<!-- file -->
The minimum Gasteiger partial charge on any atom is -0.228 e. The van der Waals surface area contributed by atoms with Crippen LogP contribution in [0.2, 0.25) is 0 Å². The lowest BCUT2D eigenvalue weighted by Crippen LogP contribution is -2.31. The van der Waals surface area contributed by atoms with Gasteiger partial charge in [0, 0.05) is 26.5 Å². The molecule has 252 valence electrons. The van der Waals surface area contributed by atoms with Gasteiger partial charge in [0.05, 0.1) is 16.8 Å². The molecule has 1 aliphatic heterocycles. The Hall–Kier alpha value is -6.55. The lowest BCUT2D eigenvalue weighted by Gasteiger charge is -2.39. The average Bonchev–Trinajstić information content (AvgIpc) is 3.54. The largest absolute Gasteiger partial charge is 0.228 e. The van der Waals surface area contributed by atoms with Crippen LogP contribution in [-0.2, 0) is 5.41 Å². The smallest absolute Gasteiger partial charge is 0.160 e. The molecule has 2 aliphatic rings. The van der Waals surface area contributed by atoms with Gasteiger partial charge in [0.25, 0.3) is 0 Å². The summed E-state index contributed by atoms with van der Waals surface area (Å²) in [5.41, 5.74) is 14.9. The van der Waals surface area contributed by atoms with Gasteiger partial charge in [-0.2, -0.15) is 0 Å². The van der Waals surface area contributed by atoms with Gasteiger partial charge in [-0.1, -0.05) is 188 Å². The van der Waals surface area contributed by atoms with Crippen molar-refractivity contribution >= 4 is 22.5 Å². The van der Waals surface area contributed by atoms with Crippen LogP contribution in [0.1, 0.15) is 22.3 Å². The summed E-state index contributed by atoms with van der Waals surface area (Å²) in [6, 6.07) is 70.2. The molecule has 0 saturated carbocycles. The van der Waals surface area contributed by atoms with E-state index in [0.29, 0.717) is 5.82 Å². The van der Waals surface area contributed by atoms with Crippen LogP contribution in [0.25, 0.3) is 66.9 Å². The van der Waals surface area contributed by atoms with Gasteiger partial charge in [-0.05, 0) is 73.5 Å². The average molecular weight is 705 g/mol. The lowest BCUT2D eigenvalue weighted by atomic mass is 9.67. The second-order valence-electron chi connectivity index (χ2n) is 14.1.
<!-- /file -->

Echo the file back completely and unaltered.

The minimum Gasteiger partial charge on any atom is -0.228 e. The van der Waals surface area contributed by atoms with Crippen LogP contribution in [0.2, 0.25) is 0 Å². The lowest BCUT2D eigenvalue weighted by Crippen LogP contribution is -2.31. The van der Waals surface area contributed by atoms with Gasteiger partial charge in [0, 0.05) is 26.5 Å². The molecule has 252 valence electrons. The van der Waals surface area contributed by atoms with Gasteiger partial charge in [0.05, 0.1) is 16.8 Å². The molecule has 1 aliphatic heterocycles. The Hall–Kier alpha value is -6.55. The lowest BCUT2D eigenvalue weighted by Gasteiger charge is -2.39. The average Bonchev–Trinajstić information content (AvgIpc) is 3.54. The largest absolute Gasteiger partial charge is 0.228 e. The van der Waals surface area contributed by atoms with Crippen LogP contribution in [-0.2, 0) is 5.41 Å². The smallest absolute Gasteiger partial charge is 0.160 e. The molecule has 2 aliphatic rings. The van der Waals surface area contributed by atoms with Gasteiger partial charge in [0.25, 0.3) is 0 Å². The summed E-state index contributed by atoms with van der Waals surface area (Å²) in [5.41, 5.74) is 14.9. The van der Waals surface area contributed by atoms with Gasteiger partial charge in [-0.2, -0.15) is 0 Å². The van der Waals surface area contributed by atoms with Gasteiger partial charge in [-0.1, -0.05) is 188 Å². The van der Waals surface area contributed by atoms with Crippen molar-refractivity contribution >= 4 is 22.5 Å². The van der Waals surface area contributed by atoms with Crippen LogP contribution in [0.1, 0.15) is 22.3 Å². The summed E-state index contributed by atoms with van der Waals surface area (Å²) in [6, 6.07) is 70.2. The molecule has 0 saturated carbocycles. The van der Waals surface area contributed by atoms with E-state index in [0.29, 0.717) is 5.82 Å². The van der Waals surface area contributed by atoms with Crippen LogP contribution in [0.25, 0.3) is 66.9 Å². The van der Waals surface area contributed by atoms with Gasteiger partial charge in [-0.05, 0) is 73.5 Å². The average molecular weight is 705 g/mol. The lowest BCUT2D eigenvalue weighted by atomic mass is 9.67. The second-order valence-electron chi connectivity index (χ2n) is 14.1.